Sunday, September 12, 2010

Understanding Our Tax System: A Primer for Active Citizens

The 'primer' referenced here is some serious but highly informative reading. 87 pages worth. Get a fresh cup of your favorite beverage, sit down and cruise through this.

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  Noah Berger

  (617) 426-1228 x102

  Tom Benner
  Communications Director
  (617) 426-1228 x100

Understanding Our Tax System:
A Primer for Active Citizens

September 9, 2010

A newly updated resource offering a comprehensive overview of the Massachusetts tax system is now available at

Understanding Our Tax System: A Primer for Active Citizens provides tools for everyone who wants a solid understanding of how the Massachusetts tax system works.

The primer explains the five principal criteria used to assess a tax system.  It provides an overview of the Commonwealth's current tax system, describing how much revenue is collected from the most important categories of state and local taxes.  Placing the Massachusetts tax system in a broader context, the primer shows how Massachusetts compares to other states and to the U.S. as a whole, and how the Commonwealth's system has changed over time.

Finally, the primer provides a closer look at each of the six major kinds of taxes which together compose the Massachusetts tax system, trying to answer a number of basic questions: How does each of these taxes work and how much revenue does it raise?  How has each of these taxes changed over time?  How does each of these taxes affect different income groups?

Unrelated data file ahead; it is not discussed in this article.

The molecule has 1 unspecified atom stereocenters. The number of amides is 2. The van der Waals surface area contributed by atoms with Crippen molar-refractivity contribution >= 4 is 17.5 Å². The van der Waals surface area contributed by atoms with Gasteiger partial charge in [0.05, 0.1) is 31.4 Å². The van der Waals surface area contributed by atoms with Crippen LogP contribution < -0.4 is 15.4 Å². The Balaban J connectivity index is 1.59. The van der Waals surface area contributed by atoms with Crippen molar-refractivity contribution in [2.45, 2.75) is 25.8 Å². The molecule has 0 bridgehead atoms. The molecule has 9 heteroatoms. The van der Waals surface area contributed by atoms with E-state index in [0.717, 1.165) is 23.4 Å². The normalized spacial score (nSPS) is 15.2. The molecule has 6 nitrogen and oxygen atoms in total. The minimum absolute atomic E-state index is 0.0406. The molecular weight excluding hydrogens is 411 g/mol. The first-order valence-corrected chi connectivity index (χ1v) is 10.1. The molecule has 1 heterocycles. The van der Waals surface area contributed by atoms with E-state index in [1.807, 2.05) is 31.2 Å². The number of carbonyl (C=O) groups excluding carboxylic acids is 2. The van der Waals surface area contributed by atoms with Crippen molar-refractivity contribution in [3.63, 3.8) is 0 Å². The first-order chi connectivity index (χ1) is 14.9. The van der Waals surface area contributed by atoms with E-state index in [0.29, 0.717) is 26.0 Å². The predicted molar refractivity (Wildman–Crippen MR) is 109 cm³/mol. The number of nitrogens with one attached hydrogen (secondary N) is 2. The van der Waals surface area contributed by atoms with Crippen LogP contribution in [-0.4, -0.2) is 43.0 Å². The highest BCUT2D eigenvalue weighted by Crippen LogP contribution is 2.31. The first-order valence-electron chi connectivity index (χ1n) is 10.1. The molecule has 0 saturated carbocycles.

The tax primer is available at or by clicking here.

In addition, individual fact sheets are available on the income tax, the sales tax, the alcohol tax, tax fairness, and the "Taxachusetts" label.

See MassBudget's Budget Browser to explore Massachusetts state budgets from Fiscal Year 2001 to the present, as well as budget proposals offered by the Governor and the Legislature.

MassBudget provides independent research and analysis of state budget and tax policies, as well as economic issues, with particular attention to the effects on low- and moderate-income people.

Well, what did you think?

Does this help paint the big picture on taxes in MA?

Franklin, MA

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